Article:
Regards to all
|Thread: Remembering Apollo 11|
I was 11, and was one of those who stayed up till the early hours (was it around 4am UK time?) to watch, on an ancient black and white TV, Armstrong step out on the the moon surface.....It did seem ages to wait after the landing until they decided to get out though.
What I don't recall is watching the launch, although I followed all the space stuff during the early 70's. Including rushing home from school to catch up on the latest news!
One other thing can you imagine the frustration of this event being behind a pay wall/pay for view i.e. sky, and not being able to witness live this massive event in human history?
|Thread: Different ways of boring a hole|
I have used between centres boring bars from boring out 30 inch diameter holes on the stern frames of ships, to holes less than an inch diameter on my little Myford lathe.
Between centres boring is easy, and accurate, but it does take a while and the hardest part is to set the job up to the lathe centre height and also clamp the job securely without distorting the cross slide or the job.
|Thread: What Did You Do Today 2019|
This weekend I have been boring.......boring the two castings LH and RH for the Quorn I am making.
BTW in another thread regarding boring holes, I had no problems at all in managing to bore 4 off 1 inch dia holes within a thou of nominal diameter and two pairs of these holes at 3.5 inches +/- 0.000 apart on my old circa 1962/3 Myford.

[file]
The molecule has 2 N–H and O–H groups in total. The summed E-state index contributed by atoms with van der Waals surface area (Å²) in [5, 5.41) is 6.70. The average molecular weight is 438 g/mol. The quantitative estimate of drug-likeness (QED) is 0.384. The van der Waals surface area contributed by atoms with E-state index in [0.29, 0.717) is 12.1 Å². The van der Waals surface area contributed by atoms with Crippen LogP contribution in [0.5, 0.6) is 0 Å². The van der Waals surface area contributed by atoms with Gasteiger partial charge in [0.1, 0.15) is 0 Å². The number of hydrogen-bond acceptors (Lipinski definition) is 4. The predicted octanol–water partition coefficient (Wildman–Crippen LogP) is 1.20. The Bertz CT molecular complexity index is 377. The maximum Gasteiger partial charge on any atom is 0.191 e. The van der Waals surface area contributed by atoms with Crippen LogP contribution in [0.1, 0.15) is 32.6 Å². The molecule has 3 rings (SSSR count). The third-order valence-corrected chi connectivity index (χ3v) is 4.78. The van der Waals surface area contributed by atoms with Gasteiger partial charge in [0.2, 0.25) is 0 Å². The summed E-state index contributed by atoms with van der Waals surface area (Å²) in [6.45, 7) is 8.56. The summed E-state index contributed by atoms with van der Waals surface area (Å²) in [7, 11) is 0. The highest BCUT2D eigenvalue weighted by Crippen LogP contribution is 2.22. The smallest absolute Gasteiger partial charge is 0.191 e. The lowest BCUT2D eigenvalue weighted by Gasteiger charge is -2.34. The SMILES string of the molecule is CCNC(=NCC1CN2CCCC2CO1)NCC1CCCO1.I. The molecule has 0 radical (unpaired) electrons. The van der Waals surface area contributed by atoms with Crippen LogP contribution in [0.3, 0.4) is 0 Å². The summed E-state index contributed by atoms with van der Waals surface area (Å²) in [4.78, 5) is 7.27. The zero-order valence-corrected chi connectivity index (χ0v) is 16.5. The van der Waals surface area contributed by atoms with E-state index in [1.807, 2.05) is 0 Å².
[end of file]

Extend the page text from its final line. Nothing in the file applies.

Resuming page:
It took a couple of days though and I had to put up with "jokes" from my other half about me boring.....sigh...
I used a between centres boring bar made from a kit from Hemingway Tools.
|Thread: Timesaver - which grades?|
Hi, I am using the GHT cotter method. It worked fine on the dividing head, and UPT.
For the front bar of the Quorn, the fit between front bar and bore has to be a little more.....shall we say "slidey" without shake but not "tightey"
Hi, perfect timing for this question. I was going to post the exact same thing!
I am currently building a Quorn and having bored out the LH and RH casting, the front bar calls for a "sliding fit" between these cast iron holes and the front steel bars. I did some research and it does seem that "Timesaver" seemed to be the right stuff.
I need to take off the last thou (ish) to get this desired fit.
It looks expensive though but I am told little goes a long way. It does seem that the compound does break down completely. Do not under any circumstances use emery or grinding paste as this will embed into the cast iron and the cast iron bore now becomes an external lap!
I also considered one of those 3 legged brake cylinder hone.
Going to try and use medium and fine as suggested. My local stockist has it in kits - comes in 4 grade, coarse medium, fine and extra fine.
|Thread: Slitting saw arbour|
Hi Dave, I like those arbours you made.
Are you relying on the clamping action to hold the saw in place or do you use a key way to engage in the saw?
I always feel that if the keyway is used than it will be goodbye saw if it gets stuck in a slot.. Instead if the two clamps are used to retain the saw as in your arbour, in the event of the saw gutting stuck then it "may" not be the end of the saw.
A bought a small slitting saw arbour, and it was rubbish, I will copy yours....if you don't mind !
|Thread: What do YOU call it?|
Don't forget the subtle scent of cutting oil..